The UK business environment renders growing beyond £100m without selling up to a US giant the "irrational" choice for tech start-ups, according to technology entrepreneur Mike Lynch.
The founder of Autonomy grew his company to a worth of more than $10bn before selling up to HP in 2011. But a new technology firm replicating this success is unlikely, Lynch believes, as long as the rules and regulations concerning listing on the UK stock market serve as a barrier to ambitious start-ups.
Lynch claimed that the fact that the FTSE 100 features only one IT firm is a major concern, and stated that this country needs to do more to foster great tech companies or they will continue to sell up to US monoliths before they have a chance to truly compete with them.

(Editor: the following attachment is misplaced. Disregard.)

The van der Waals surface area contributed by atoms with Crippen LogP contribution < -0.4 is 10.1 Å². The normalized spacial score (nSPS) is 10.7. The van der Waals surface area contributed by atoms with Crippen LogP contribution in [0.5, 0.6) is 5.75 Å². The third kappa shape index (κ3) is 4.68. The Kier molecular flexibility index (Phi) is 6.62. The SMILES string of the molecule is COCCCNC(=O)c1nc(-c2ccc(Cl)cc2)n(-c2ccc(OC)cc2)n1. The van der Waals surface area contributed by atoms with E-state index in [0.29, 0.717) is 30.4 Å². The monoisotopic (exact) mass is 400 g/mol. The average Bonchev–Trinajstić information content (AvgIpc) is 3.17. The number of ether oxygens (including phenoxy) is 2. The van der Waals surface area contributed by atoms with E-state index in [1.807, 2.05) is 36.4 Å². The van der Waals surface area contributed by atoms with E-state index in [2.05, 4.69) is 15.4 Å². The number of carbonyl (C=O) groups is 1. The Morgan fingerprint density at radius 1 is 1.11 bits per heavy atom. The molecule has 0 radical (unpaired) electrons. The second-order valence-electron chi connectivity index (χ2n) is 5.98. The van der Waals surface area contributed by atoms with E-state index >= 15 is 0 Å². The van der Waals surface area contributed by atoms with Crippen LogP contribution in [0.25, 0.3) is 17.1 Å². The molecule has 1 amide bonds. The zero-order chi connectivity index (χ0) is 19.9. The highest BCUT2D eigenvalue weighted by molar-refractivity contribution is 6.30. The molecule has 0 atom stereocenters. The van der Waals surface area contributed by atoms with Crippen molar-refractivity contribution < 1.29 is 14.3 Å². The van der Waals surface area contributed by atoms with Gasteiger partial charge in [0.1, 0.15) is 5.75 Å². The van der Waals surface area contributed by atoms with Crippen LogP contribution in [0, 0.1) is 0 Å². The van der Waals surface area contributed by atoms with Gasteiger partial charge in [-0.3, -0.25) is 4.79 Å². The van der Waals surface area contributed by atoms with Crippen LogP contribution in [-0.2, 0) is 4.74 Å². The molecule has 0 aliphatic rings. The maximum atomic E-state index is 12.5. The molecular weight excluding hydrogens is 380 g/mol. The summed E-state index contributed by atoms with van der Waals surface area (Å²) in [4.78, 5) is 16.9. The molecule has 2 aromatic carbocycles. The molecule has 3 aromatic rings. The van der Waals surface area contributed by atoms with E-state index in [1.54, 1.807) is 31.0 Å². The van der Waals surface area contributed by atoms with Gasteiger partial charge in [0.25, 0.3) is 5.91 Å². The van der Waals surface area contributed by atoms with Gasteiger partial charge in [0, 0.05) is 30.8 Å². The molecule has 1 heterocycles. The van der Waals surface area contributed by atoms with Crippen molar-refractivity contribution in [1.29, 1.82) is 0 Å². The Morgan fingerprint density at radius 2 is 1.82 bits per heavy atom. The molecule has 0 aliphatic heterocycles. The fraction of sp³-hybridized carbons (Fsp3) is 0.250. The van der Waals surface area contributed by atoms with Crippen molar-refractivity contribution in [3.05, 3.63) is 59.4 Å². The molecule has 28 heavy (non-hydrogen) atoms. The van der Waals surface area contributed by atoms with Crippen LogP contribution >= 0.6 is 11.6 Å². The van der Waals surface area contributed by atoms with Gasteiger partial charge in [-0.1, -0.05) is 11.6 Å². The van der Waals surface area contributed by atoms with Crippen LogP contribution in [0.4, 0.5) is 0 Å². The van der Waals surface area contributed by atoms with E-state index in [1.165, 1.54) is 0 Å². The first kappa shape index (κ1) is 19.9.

"At the moment the UK markets are not functioning well for technology businesses; we still have only Sage in the FTSE 100, and that is a big problem for the UK," he said. "The VCs invest and they get the business up to £100m (valuation), but find they cannot put it on London, and they need to get it to £600m or £700m to get it on NASDAQ.
"There is an ARR (accounting rate of return) calculation [which finds that] it is better to sell - it is the rational decision. We need to make it the irrational decision. Because the important thing to remember is the technology from UK companies is great."
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